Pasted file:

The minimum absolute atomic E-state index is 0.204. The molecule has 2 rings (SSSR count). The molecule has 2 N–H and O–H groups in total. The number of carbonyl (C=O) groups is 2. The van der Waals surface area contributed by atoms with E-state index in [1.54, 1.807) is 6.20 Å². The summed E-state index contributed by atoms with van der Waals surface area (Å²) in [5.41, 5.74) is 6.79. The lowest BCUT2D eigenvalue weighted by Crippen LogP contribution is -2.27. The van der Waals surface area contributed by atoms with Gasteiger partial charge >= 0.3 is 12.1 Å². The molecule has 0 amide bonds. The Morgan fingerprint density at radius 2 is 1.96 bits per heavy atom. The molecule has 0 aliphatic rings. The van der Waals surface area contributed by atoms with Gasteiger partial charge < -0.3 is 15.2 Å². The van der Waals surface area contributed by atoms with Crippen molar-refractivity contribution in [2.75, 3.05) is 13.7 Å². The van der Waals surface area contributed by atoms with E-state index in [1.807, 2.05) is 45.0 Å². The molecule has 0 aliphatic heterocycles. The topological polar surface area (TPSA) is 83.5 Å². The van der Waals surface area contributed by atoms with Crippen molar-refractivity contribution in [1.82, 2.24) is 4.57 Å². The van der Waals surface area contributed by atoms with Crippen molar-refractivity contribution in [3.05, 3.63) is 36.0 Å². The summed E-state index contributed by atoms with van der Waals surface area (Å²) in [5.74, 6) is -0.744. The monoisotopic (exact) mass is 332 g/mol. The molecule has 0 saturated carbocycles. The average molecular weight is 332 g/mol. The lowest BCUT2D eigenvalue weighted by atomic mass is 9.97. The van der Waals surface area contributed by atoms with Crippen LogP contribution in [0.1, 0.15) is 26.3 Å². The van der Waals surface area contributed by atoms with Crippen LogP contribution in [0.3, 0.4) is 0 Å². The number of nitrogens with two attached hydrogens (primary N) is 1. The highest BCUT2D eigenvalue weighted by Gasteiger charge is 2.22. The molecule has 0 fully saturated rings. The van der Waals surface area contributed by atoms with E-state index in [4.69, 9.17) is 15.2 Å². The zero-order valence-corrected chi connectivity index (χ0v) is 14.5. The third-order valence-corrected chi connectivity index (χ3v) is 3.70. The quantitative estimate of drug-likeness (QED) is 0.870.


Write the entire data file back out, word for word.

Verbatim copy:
The minimum absolute atomic E-state index is 0.204. The molecule has 2 rings (SSSR count). The molecule has 2 N–H and O–H groups in total. The number of carbonyl (C=O) groups is 2. The van der Waals surface area contributed by atoms with E-state index in [1.54, 1.807) is 6.20 Å². The summed E-state index contributed by atoms with van der Waals surface area (Å²) in [5.41, 5.74) is 6.79. The lowest BCUT2D eigenvalue weighted by Crippen LogP contribution is -2.27. The van der Waals surface area contributed by atoms with Gasteiger partial charge >= 0.3 is 12.1 Å². The molecule has 0 amide bonds. The Morgan fingerprint density at radius 2 is 1.96 bits per heavy atom. The molecule has 0 aliphatic rings. The van der Waals surface area contributed by atoms with Gasteiger partial charge < -0.3 is 15.2 Å². The van der Waals surface area contributed by atoms with Crippen molar-refractivity contribution in [2.75, 3.05) is 13.7 Å². The van der Waals surface area contributed by atoms with E-state index in [1.807, 2.05) is 45.0 Å². The molecule has 0 aliphatic heterocycles. The topological polar surface area (TPSA) is 83.5 Å². The van der Waals surface area contributed by atoms with Crippen molar-refractivity contribution in [1.82, 2.24) is 4.57 Å². The van der Waals surface area contributed by atoms with Crippen molar-refractivity contribution in [3.05, 3.63) is 36.0 Å². The summed E-state index contributed by atoms with van der Waals surface area (Å²) in [5.74, 6) is -0.744. The monoisotopic (exact) mass is 332 g/mol. The molecule has 0 saturated carbocycles. The average molecular weight is 332 g/mol. The lowest BCUT2D eigenvalue weighted by atomic mass is 9.97. The van der Waals surface area contributed by atoms with Crippen LogP contribution in [0.1, 0.15) is 26.3 Å². The van der Waals surface area contributed by atoms with Crippen LogP contribution in [0.3, 0.4) is 0 Å². The number of nitrogens with two attached hydrogens (primary N) is 1. The highest BCUT2D eigenvalue weighted by Gasteiger charge is 2.22. The molecule has 0 fully saturated rings. The van der Waals surface area contributed by atoms with E-state index in [4.69, 9.17) is 15.2 Å². The zero-order valence-corrected chi connectivity index (χ0v) is 14.5. The third-order valence-corrected chi connectivity index (χ3v) is 3.70. The quantitative estimate of drug-likeness (QED) is 0.870.